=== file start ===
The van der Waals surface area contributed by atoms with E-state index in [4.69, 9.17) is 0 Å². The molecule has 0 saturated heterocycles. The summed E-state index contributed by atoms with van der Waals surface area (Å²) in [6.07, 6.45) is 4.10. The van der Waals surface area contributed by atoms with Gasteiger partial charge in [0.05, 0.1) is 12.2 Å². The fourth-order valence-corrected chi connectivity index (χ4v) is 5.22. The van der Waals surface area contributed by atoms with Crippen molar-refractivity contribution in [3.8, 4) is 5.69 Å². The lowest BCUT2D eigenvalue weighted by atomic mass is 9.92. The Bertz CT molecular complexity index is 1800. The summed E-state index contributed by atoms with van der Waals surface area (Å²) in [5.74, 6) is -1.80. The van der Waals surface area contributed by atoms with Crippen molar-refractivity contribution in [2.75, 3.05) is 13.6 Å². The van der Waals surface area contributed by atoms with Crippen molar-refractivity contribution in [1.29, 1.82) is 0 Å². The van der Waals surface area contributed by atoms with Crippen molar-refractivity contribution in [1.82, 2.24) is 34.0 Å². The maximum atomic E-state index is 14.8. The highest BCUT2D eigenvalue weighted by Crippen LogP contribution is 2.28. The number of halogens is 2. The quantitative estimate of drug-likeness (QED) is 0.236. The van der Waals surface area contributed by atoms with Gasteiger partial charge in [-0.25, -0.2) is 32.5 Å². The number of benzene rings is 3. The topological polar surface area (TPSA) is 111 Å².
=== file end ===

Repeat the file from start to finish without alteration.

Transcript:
The van der Waals surface area contributed by atoms with E-state index in [4.69, 9.17) is 0 Å². The molecule has 0 saturated heterocycles. The summed E-state index contributed by atoms with van der Waals surface area (Å²) in [6.07, 6.45) is 4.10. The van der Waals surface area contributed by atoms with Gasteiger partial charge in [0.05, 0.1) is 12.2 Å². The fourth-order valence-corrected chi connectivity index (χ4v) is 5.22. The van der Waals surface area contributed by atoms with Crippen molar-refractivity contribution in [3.8, 4) is 5.69 Å². The lowest BCUT2D eigenvalue weighted by atomic mass is 9.92. The Bertz CT molecular complexity index is 1800. The summed E-state index contributed by atoms with van der Waals surface area (Å²) in [5.74, 6) is -1.80. The van der Waals surface area contributed by atoms with Crippen molar-refractivity contribution in [2.75, 3.05) is 13.6 Å². The van der Waals surface area contributed by atoms with Crippen molar-refractivity contribution in [1.29, 1.82) is 0 Å². The van der Waals surface area contributed by atoms with Crippen molar-refractivity contribution in [1.82, 2.24) is 34.0 Å². The maximum atomic E-state index is 14.8. The highest BCUT2D eigenvalue weighted by Crippen LogP contribution is 2.28. The number of halogens is 2. The quantitative estimate of drug-likeness (QED) is 0.236. The van der Waals surface area contributed by atoms with Gasteiger partial charge in [-0.25, -0.2) is 32.5 Å². The number of benzene rings is 3. The topological polar surface area (TPSA) is 111 Å².